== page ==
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The Korean nuclear issue: Past, present, and future – A Chinese perspective

By Fu Ying | brookings.edu | Updated: 2017-05-09 12:34

Escalation and intensification of the Korean nuclear issue from 2009 to the present

As of March 2017, North Korea had conducted five nuclear tests. The first occurred following the suspension of Six-Party Talks in 2006 due to the BDA issue and U.S. sanctions. The other four tests all occurred after 2009, during which time the Six-Party Talks were completely stalled and a vicious cycle of escalation and intensification took over.

On January 20, 2009, newly-elected U.S. President Barack Obama assumed office. The year be- fore, Lee Myung-bak replaced Roh Moo-hyun as South Korean president and instituted a tougher policy toward North Korea. As in the past, leadership changes brought new uncertainties to the Peninsula.

The new U.S. administration strongly believed that during the later years of the Bush presidency, North Korea had not been honoring its commitments in the various agreements and had been allowed to go too far in cheating and blackmailing the United States. Opposing any U.S.-DPRK deals became the "politically correct" stance in Washington, especially in military circles and on Capitol Hill. President Obama, who held a liberal worldview, repeatedly emphasized the importance of improving the country's international image during his campaign, and advocated for a "nuclear-free world." After taking office, he prioritized the promotion of international nuclear disarmament and global nuclear security cooperation. This put his administration in an awkward position, as it could neither continue on the path of compromise adopted by the Bush administration in its later years, nor go straight toward a "muscle-flexing" policy path.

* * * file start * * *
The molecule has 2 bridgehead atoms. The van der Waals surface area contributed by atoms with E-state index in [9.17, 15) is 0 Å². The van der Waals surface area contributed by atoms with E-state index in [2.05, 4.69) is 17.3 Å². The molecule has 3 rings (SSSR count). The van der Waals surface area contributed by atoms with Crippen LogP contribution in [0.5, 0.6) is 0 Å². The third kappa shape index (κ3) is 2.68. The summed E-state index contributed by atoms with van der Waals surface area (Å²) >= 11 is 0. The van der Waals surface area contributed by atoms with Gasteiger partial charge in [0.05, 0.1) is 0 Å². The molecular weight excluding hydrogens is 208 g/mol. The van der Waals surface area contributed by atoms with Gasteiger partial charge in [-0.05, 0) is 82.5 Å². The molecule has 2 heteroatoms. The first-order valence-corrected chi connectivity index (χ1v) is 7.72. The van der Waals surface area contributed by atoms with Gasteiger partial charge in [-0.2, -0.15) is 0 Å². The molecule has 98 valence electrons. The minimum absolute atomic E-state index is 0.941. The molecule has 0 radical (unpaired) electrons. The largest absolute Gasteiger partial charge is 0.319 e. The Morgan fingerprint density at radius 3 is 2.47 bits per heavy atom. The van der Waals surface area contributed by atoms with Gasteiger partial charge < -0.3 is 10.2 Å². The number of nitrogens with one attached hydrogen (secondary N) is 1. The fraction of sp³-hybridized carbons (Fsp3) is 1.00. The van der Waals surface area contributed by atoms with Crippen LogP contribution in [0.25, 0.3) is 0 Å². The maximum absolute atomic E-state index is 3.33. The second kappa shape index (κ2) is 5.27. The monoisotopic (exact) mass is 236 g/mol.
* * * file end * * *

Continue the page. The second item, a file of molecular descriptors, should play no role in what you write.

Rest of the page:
In his first inaugural address, President Obama declared to the "enemies of the U.S." that "we will extend a hand if you are willing to unclench your fist."27 That was an impressive statement. At a Senate hearing before taking up the position of secretary of state, Hillary Clinton also indicated that the Obama administration would be more flexible and open in handling the U.S.-DPRK relationship compared to the Bush administration.

However, North Korea did not respond positively to this new gesture and tensions started to escalate following some incidents. In March, North Korea detained two female U.S. journalists who entered DPRK territory without permits while visiting the China-DPRK border area, but later released them into the care of former President Bill Clinton. On April 5, North Korea announced the launching of the experimental communication satellite Kwangmyŏngsŏng-2 and declared its exit from the Six-Party Talks on April 23.

On April 25, the DPRK Foreign Ministry announced that it had begun to reprocess spent fuel rods taken from experimental nuclear reactors. On May 25, North Korea conducted its second nuclear test.